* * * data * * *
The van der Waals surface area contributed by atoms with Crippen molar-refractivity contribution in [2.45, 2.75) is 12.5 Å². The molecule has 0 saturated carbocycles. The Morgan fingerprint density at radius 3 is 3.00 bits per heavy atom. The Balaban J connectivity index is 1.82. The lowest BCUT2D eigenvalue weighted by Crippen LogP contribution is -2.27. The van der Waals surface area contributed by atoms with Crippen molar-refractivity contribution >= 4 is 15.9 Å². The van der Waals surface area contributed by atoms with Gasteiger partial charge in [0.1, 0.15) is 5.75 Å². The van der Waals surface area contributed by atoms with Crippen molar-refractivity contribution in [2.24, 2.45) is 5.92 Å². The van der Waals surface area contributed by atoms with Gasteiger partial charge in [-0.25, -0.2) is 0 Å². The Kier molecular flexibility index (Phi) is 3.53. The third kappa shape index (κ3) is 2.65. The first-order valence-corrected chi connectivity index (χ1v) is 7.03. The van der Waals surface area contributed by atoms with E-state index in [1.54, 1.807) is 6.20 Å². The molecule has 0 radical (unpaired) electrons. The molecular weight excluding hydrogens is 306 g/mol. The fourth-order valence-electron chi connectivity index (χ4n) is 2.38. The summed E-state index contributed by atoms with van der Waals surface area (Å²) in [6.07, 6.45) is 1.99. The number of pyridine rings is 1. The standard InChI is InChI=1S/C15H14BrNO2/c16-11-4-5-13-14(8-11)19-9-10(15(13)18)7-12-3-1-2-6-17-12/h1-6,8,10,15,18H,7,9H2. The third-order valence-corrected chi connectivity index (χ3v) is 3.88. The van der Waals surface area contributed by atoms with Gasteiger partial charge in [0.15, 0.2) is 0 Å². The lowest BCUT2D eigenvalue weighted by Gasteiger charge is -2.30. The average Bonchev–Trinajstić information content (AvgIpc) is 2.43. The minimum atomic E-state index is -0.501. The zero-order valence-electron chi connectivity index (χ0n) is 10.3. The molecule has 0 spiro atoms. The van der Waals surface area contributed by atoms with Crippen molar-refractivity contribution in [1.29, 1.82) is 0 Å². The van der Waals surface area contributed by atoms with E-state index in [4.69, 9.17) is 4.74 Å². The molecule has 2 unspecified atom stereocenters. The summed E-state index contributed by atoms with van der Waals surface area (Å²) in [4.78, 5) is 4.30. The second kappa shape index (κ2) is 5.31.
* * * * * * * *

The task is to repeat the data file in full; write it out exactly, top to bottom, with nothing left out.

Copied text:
The van der Waals surface area contributed by atoms with Crippen molar-refractivity contribution in [2.45, 2.75) is 12.5 Å². The molecule has 0 saturated carbocycles. The Morgan fingerprint density at radius 3 is 3.00 bits per heavy atom. The Balaban J connectivity index is 1.82. The lowest BCUT2D eigenvalue weighted by Crippen LogP contribution is -2.27. The van der Waals surface area contributed by atoms with Crippen molar-refractivity contribution >= 4 is 15.9 Å². The van der Waals surface area contributed by atoms with Gasteiger partial charge in [0.1, 0.15) is 5.75 Å². The van der Waals surface area contributed by atoms with Crippen molar-refractivity contribution in [2.24, 2.45) is 5.92 Å². The van der Waals surface area contributed by atoms with Gasteiger partial charge in [-0.25, -0.2) is 0 Å². The Kier molecular flexibility index (Phi) is 3.53. The third kappa shape index (κ3) is 2.65. The first-order valence-corrected chi connectivity index (χ1v) is 7.03. The van der Waals surface area contributed by atoms with E-state index in [1.54, 1.807) is 6.20 Å². The molecule has 0 radical (unpaired) electrons. The molecular weight excluding hydrogens is 306 g/mol. The fourth-order valence-electron chi connectivity index (χ4n) is 2.38. The summed E-state index contributed by atoms with van der Waals surface area (Å²) in [6.07, 6.45) is 1.99. The number of pyridine rings is 1. The standard InChI is InChI=1S/C15H14BrNO2/c16-11-4-5-13-14(8-11)19-9-10(15(13)18)7-12-3-1-2-6-17-12/h1-6,8,10,15,18H,7,9H2. The third-order valence-corrected chi connectivity index (χ3v) is 3.88. The van der Waals surface area contributed by atoms with Gasteiger partial charge in [0.15, 0.2) is 0 Å². The lowest BCUT2D eigenvalue weighted by Gasteiger charge is -2.30. The average Bonchev–Trinajstić information content (AvgIpc) is 2.43. The minimum atomic E-state index is -0.501. The zero-order valence-electron chi connectivity index (χ0n) is 10.3. The molecule has 0 spiro atoms. The van der Waals surface area contributed by atoms with Crippen molar-refractivity contribution in [1.29, 1.82) is 0 Å². The van der Waals surface area contributed by atoms with E-state index in [4.69, 9.17) is 4.74 Å². The molecule has 2 unspecified atom stereocenters. The summed E-state index contributed by atoms with van der Waals surface area (Å²) in [4.78, 5) is 4.30. The second kappa shape index (κ2) is 5.31.